Solubility Lesson for Kids: Definition & Rules

Solubility Lesson for Kids: Definition & Rules
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  • 0:04 What is Solubility?
  • 0:42 How Substances Dissolve
  • 1:19 Levels of Solubility
  • 2:07 Solubility Limits
  • 2:58 Lesson Summary
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Lesson Transcript
Instructor: Patrick Zedrow

Patrick has taught intermediate science, language arts, and technology. He has a master's degree in educational technology.

Certain chemicals are able to dissolve into other chemicals because of a property called solubility. In this lesson, we'll explore solubility and its different levels and limits.

What is Solubility?

Have you ever poured sugar into your tea and stirred it up? Why does the sugar seem to disappear? Well, it's actually dissolving, which means it breaks down and becomes absorbed into the tea, and it does so because it has a chemical property called solubility.

Solubility is the ability to dissolve into (become a part of) another substance. Something that dissolves, like the sugar in our example, is called a solute. The substance that it dissolves into, like the tea, is called the solvent. When a solute dissolves into the solvent, the end product is called a solution.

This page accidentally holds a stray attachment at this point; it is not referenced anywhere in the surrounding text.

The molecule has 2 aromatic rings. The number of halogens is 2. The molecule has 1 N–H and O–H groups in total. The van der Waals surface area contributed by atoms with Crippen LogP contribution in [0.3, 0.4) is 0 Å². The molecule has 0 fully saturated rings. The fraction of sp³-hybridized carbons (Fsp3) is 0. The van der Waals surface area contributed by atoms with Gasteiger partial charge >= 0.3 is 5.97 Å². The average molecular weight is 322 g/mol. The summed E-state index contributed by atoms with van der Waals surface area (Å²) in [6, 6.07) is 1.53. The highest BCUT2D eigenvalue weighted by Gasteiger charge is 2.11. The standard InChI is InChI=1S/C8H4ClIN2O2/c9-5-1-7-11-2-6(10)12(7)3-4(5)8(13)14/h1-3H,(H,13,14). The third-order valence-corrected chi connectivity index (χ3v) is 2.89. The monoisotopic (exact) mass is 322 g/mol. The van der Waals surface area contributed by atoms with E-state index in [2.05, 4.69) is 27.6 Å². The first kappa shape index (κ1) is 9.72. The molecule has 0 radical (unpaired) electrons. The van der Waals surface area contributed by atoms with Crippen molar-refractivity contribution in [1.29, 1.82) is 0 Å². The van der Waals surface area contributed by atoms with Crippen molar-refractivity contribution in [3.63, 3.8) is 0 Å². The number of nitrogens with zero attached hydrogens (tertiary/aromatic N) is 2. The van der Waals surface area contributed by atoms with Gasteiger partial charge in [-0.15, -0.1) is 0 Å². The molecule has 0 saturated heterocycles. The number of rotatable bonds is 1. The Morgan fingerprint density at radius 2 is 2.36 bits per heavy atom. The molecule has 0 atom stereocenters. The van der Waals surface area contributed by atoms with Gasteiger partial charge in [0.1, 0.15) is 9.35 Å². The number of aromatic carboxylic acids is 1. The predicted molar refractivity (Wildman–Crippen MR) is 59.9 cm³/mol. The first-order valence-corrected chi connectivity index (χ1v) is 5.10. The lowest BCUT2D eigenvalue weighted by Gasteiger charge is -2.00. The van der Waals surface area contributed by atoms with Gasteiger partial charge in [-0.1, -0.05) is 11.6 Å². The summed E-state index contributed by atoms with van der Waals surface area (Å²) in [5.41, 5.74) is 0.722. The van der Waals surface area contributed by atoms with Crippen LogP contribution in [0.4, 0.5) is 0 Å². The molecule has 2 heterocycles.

How Substances Dissolve

Imagine a small crystal of sugar. When it touches water, the tiny water particles surround that sugar crystal and bond with it. It's like the water particles are telling the sugar, ''You're in our club now!'' The sugar still keeps its features, like the sweet taste, but because the sugar's bonds were loose, those bonds have been broken apart by the water particles, and the sugar becomes bonded to the liquid water.

Many other solutes also dissolve in water, such as salt and baking soda. Liquids can be solutes, too. For example, alcohol and food coloring can dissolve into water. Can you think of any solutes that dissolve in water?

Levels of Solubility

Sometimes the tiny particles of a substance are held together very tightly, making it hard for another substance to break the substance's bonds and form a new bond. In this case, the substance has a low solubility.

Can you think of something that doesn't dissolve in water? Consider sand, for instance. A particle of sand is held together very tightly. Water particles do not have enough energy to break down the sand particle. If you poured sand into a glass of water, the sand would just settle at the bottom (when this happens, it's called a mixture). You might call sand ''insoluble.''

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